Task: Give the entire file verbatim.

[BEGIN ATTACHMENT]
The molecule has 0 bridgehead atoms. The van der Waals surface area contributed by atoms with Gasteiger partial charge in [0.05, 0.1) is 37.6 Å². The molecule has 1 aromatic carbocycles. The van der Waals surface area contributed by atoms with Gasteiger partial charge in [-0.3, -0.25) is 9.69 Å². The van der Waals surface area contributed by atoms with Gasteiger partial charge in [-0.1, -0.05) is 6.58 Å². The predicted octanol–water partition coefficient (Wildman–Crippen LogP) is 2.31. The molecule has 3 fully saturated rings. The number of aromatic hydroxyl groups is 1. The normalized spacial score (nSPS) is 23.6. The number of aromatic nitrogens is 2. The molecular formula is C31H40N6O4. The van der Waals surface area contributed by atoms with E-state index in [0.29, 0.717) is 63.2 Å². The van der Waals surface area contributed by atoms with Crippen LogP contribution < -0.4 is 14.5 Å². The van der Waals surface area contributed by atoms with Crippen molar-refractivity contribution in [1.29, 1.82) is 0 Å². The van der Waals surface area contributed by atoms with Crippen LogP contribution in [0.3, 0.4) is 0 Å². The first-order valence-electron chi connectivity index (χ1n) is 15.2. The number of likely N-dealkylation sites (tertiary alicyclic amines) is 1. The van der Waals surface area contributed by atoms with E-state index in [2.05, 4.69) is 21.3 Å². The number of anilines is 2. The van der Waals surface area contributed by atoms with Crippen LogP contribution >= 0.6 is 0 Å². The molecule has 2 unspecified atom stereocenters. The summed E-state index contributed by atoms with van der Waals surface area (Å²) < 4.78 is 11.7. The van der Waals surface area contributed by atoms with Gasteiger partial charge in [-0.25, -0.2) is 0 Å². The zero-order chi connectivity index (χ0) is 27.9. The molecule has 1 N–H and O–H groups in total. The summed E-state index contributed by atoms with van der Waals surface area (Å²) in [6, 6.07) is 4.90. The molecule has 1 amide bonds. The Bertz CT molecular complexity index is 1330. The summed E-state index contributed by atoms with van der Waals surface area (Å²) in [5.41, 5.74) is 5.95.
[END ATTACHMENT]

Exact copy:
The molecule has 0 bridgehead atoms. The van der Waals surface area contributed by atoms with Gasteiger partial charge in [0.05, 0.1) is 37.6 Å². The molecule has 1 aromatic carbocycles. The van der Waals surface area contributed by atoms with Gasteiger partial charge in [-0.3, -0.25) is 9.69 Å². The van der Waals surface area contributed by atoms with Gasteiger partial charge in [-0.1, -0.05) is 6.58 Å². The predicted octanol–water partition coefficient (Wildman–Crippen LogP) is 2.31. The molecule has 3 fully saturated rings. The number of aromatic hydroxyl groups is 1. The normalized spacial score (nSPS) is 23.6. The number of aromatic nitrogens is 2. The molecular formula is C31H40N6O4. The van der Waals surface area contributed by atoms with E-state index in [0.29, 0.717) is 63.2 Å². The van der Waals surface area contributed by atoms with Crippen LogP contribution < -0.4 is 14.5 Å². The van der Waals surface area contributed by atoms with Crippen molar-refractivity contribution in [1.29, 1.82) is 0 Å². The van der Waals surface area contributed by atoms with Crippen LogP contribution in [0.3, 0.4) is 0 Å². The first-order valence-electron chi connectivity index (χ1n) is 15.2. The number of likely N-dealkylation sites (tertiary alicyclic amines) is 1. The van der Waals surface area contributed by atoms with E-state index in [2.05, 4.69) is 21.3 Å². The number of anilines is 2. The van der Waals surface area contributed by atoms with Crippen LogP contribution >= 0.6 is 0 Å². The molecule has 2 unspecified atom stereocenters. The summed E-state index contributed by atoms with van der Waals surface area (Å²) < 4.78 is 11.7. The van der Waals surface area contributed by atoms with Gasteiger partial charge in [-0.25, -0.2) is 0 Å². The zero-order chi connectivity index (χ0) is 27.9. The molecule has 1 N–H and O–H groups in total. The summed E-state index contributed by atoms with van der Waals surface area (Å²) in [6, 6.07) is 4.90. The molecule has 1 amide bonds. The Bertz CT molecular complexity index is 1330. The summed E-state index contributed by atoms with van der Waals surface area (Å²) in [5.41, 5.74) is 5.95.